Moore School marketing lecturer Doug Quackenbos was recently announced as the winner of the European Foundation for Management Development international case writing competition in the Bringing Technology to Market category for “SAM 100: Will Construction Robotics Disrupt the US Bricklaying Industry?”
Quackenbos won the award with his co-authors: Dominique Turpin, who is the Dentsu Chaired Professor of Marketing and the dean for external relations for the Institute for Management Development in Switzerland and Martin S. Roth, who is currently the president for the University of Charleston in West Virginia.
Read below as Quackenbos explains the case he and his colleagues presented for the
EFMD international case writing competition.
What does your case “SAM 100: Will Construction Robotics Disrupt the U.S. Bricklaying Industry” explore?
This case explores the marketing challenges that a robotics and automation technology
start-up faces in the construction industry. By applying Rogers’ Diffusion of Innovations’
analysis, students can work through the process of diagnosing what might be impeding
sales of the SAM (Semi-Automated Mason) 100 model and then identify which market segments,
targets and positioning strategies will help accelerate the adoption of this new innovation
in order for it to progress through to a robust product lifecycle. The steps for this
analysis include: 1) Robotics and the fear of job loss 2) Diffusion of innovations
3) Branding and naming 4) Business-to-business customer value and benefits 5) Commercialization
What were your findings in your case study?
As is common when commercializing robotic equipment, case protagonist for Construction
Robotics’ Rafael Astacio’s challenge is one of bringing a capital-intensive, technically
complex and revolutionary product to a traditional, labor-intensive market. In order
to be successful, he must “create the market,” convincing the various stakeholders —
owners and masons — that the benefits outweigh the costs of change.
What are the bigger picture takeaways from your case study?
Once stymied in a preliminary analysis, including the issue of the machine’s anthropomorphic
name (“SAM”), students must focus on a complex, multivariable diagnosis. This analysis
leads to the understanding that while the name may not be helping, there are many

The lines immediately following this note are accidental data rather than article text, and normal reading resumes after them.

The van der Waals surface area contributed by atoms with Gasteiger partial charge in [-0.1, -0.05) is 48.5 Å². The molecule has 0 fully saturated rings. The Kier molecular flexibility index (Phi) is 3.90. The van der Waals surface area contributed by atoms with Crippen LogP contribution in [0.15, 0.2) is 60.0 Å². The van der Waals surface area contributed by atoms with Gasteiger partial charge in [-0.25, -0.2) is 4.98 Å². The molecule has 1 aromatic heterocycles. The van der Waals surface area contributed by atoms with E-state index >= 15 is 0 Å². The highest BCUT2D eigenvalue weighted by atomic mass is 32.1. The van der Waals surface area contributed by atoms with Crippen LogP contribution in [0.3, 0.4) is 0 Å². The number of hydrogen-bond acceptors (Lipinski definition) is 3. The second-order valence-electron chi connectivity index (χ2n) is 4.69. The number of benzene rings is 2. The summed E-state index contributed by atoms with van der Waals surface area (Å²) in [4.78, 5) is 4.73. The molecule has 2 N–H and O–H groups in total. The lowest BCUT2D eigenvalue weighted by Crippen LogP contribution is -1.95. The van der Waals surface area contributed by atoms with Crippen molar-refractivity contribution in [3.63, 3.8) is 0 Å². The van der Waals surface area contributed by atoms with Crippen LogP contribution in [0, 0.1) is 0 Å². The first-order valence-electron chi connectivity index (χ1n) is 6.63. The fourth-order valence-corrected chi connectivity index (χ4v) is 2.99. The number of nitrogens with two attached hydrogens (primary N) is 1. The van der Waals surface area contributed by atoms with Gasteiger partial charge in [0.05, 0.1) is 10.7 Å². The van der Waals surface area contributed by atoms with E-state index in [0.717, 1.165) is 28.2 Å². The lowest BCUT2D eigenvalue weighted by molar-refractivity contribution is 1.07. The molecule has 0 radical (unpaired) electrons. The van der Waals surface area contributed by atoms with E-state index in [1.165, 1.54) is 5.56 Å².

other more important reasons for SAM100’s less-than-desired commercial performance.
How does it feel to win the EFMD case writing competition?
Robotic technology diffusion represents new and complex challenges for marketers,
especially in traditional and conservative industries such as construction, agriculture
and health care. It is a rewarding endeavor to inspire students to contemplate how
to overcome the underlying barriers to robotic technology diffusion. They also have
to balance legitimate concerns related to the greatest good for society with the deserved
benefit expectations of the entrepreneurial companies brave enough to take on such
initiatives. I’m honored to be recognized for this team effort.
For your case study, what are some examples of a robotics and automation technology start-up in the construction industry? (Existing companies that can be used as an example, if any?)
While for decades, robotics have been utilized in the manufacturing and automotive industries — where the work comes to the stationary robot — robots are a very recent arrival to the world of construction, where tasks are much more varied and conditions much more unpredictable. They also represent a capital-intensive investment for the adopters, making their short-term return on investment a more complicated task as well. These factors, combined with the more traditional and conservative user base, make the sales and marketing process much more complex.
Nevertheless, in addition to the Construction Robotics company, which created the SAM100 and highly successful MULE (Material Unit Lift Enhancer),
the construction tools behemoth, Hilti, just announced the launch of their drilling
robot, JAIBOT, “a semi-automated construction robot designed for mechanical, electrical, plumbing
and interior finishing installation projects.”
Anything else about your case study or winning the “Bringing Technology to Market” category for the EFMD competition?
EFMD is a global, non-profit, membership-driven organization dedicated to management development. It is recognized globally as an accreditation body for business schools, business school programs and corporate universities. The organization is based in Brussels, Belgium, with offices in Geneva, Hong Kong, Miami and Prague. The “Bringing Technology to Market” category is sponsored by EMST Berlin, Germany’s No. 1 business school.